If your high blood pressure is more severe, and hydrochlorothiazide alone does not control it, another family of high-blood-pressure-lowering drugs may be added to your treatment. In this case, your doctor would prescribe the hydrochlorothiazide and the second drug separately, with the dose of each drug adjusted to meet your needs, rather than using a product that combines the drug in a fixed combination.

Whatever drugs you take for high blood pressure, once your blood pressure has been normal for a year or more, a cautious decrease in dose and renewed attention to nondrug treatment may be worth trying, according to The Medical Letter on Drugs and Therapeutics.[3]

An editorial in the British Medical Journal (BMJ) stated:

Treatment of hypertension is part of preventive medicine and like all preventive strategies, its progress should be regularly reviewed by whoever initiates it. Many problems could be avoided by not starting antihypertensive treatment until after prolonged observation. ... Patients should no longer be told that treatment is necessarily for life: the possibility of reducing or stopping treatment should be mentioned at the outset.[4]

The May 2012 issue of Worst Pills, Best Pills News highlighted a recent BMJ study indicating that patients taking several types of commonly used antihypertensive medications are at increased risk of developing gout, a type of arthritis.

The BMJ study also showed that a small number of other antihypertensive drugs appear to have the opposite effect, decreasing the risk of gout.

All patients should be informed of the risk of gout with diuretics, beta-blockers, angiotensin-converting enzyme inhibitors (ACE inhibitors) and non-lorsartan angiotensin II receptor blockers (ARBs) when starting these medications or increasing their dosages.[5]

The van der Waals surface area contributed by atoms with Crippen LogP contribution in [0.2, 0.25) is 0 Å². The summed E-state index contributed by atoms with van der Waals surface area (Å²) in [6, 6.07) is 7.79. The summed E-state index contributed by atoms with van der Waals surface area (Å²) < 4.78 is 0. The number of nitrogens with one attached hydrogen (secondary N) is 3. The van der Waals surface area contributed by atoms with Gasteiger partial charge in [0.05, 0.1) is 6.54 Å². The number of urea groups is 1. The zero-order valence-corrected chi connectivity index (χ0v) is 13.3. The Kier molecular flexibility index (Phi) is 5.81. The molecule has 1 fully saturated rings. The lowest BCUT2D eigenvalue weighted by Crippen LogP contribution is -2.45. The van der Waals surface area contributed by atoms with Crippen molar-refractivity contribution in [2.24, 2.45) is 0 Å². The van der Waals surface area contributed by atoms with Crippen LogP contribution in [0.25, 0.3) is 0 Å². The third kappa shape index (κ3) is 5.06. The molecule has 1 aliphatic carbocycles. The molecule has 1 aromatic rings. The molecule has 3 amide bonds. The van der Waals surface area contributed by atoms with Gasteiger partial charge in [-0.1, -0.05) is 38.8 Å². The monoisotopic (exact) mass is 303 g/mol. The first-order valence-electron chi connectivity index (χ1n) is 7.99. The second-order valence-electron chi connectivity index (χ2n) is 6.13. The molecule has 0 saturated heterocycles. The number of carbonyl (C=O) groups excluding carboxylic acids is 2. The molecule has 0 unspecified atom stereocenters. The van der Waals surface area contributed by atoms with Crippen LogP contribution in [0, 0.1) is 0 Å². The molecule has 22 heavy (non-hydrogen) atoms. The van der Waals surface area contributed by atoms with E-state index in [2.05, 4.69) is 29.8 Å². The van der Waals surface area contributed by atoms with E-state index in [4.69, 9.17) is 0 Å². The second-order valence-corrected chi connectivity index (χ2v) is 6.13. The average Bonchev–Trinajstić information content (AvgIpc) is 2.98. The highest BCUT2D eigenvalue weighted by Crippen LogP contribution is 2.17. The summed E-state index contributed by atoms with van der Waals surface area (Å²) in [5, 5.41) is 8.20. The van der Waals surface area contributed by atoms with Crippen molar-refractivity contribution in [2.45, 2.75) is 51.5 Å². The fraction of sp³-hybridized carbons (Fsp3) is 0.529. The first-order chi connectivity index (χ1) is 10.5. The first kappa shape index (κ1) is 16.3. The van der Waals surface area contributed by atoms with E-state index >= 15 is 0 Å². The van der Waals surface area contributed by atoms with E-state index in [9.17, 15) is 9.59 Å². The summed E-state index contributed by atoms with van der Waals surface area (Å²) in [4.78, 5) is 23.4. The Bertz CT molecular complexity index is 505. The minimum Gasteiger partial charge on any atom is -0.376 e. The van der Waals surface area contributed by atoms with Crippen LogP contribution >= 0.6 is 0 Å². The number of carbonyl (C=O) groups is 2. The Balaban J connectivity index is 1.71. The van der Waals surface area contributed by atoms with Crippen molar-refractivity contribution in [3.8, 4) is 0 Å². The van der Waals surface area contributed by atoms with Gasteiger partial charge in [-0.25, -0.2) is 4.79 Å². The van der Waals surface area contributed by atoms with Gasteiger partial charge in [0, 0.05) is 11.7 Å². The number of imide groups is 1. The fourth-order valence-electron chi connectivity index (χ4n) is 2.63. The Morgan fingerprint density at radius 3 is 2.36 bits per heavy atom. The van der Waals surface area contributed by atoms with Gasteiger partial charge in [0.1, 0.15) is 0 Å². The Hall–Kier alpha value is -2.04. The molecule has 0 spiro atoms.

In 2011, the Canadian Medical Association Journal published results from a Canadian study on the use of macrolide antibiotics and calcium channel blocker drugs in elderly patients. The study found that patients using this drug combination therapy experienced an increased risk of being hospitalized for hypotension or low blood pressure. According to the article, the risk of hypotension occurred with both erythromycin (E.E.S., E.E.S. 200, E.E.S. 400, ERYC, ERYPED, ERY-TAB, ERYTHROCIN, PCE, PEDIAMYCIN, PEDIAMYCIN 400) and clarithromycin (BIAXIN, BIAXIN XL, PREVPAC [a drug combination used to treat peptic ulcer disease that also contains the antibiotic amoxicil¬lin and the stomach acid-suppressing drug lansoprazole]).[6]

In 2013, the Journal of the American Medical Association published data from another Canadian study on the use of macrolide antibiotics and calcium channel blocker drugs. This study looked at the use of clarithromycin versus azithromycin (ZITHRO¬MAX, ZMAX) in elderly patients taking calcium channel blockers. The purpose of the study was to evaluate patients for the risk of hospitalization for acute kidney injury or hypotension, as well as all-cause mortality. The study showed that there were small but statistically significant greater risks of hospitalization for acute kidney injury or hypotension and of death in patients taking clarithromycin with a calcium channel blocker drug compared to those taking azithromycin with a calcium channel blocker.[7]

last reviewed March 31, 2021